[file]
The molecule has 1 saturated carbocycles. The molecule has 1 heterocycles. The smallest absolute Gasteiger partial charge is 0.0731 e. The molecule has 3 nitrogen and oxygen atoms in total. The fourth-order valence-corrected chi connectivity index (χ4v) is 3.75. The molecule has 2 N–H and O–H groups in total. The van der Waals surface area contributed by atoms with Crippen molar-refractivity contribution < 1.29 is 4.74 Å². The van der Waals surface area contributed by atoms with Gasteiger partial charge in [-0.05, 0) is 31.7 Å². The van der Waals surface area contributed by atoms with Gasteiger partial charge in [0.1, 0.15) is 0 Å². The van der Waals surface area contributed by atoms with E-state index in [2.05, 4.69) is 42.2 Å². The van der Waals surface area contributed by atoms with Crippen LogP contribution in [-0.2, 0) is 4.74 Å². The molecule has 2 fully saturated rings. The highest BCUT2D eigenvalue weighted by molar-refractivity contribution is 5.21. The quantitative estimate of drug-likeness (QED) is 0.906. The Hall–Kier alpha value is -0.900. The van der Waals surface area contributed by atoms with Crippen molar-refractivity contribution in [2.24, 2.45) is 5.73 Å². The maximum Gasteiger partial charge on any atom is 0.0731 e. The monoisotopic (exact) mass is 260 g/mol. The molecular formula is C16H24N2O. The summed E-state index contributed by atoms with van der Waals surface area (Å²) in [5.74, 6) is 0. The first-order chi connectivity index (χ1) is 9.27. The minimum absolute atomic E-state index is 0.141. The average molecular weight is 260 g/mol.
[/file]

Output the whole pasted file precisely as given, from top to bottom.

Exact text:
The molecule has 1 saturated carbocycles. The molecule has 1 heterocycles. The smallest absolute Gasteiger partial charge is 0.0731 e. The molecule has 3 nitrogen and oxygen atoms in total. The fourth-order valence-corrected chi connectivity index (χ4v) is 3.75. The molecule has 2 N–H and O–H groups in total. The van der Waals surface area contributed by atoms with Crippen molar-refractivity contribution < 1.29 is 4.74 Å². The van der Waals surface area contributed by atoms with Gasteiger partial charge in [-0.05, 0) is 31.7 Å². The van der Waals surface area contributed by atoms with Gasteiger partial charge in [0.1, 0.15) is 0 Å². The van der Waals surface area contributed by atoms with E-state index in [2.05, 4.69) is 42.2 Å². The van der Waals surface area contributed by atoms with Crippen LogP contribution in [-0.2, 0) is 4.74 Å². The molecule has 2 fully saturated rings. The highest BCUT2D eigenvalue weighted by molar-refractivity contribution is 5.21. The quantitative estimate of drug-likeness (QED) is 0.906. The Hall–Kier alpha value is -0.900. The van der Waals surface area contributed by atoms with Crippen molar-refractivity contribution in [2.24, 2.45) is 5.73 Å². The maximum Gasteiger partial charge on any atom is 0.0731 e. The monoisotopic (exact) mass is 260 g/mol. The molecular formula is C16H24N2O. The summed E-state index contributed by atoms with van der Waals surface area (Å²) in [5.74, 6) is 0. The first-order chi connectivity index (χ1) is 9.27. The minimum absolute atomic E-state index is 0.141. The average molecular weight is 260 g/mol.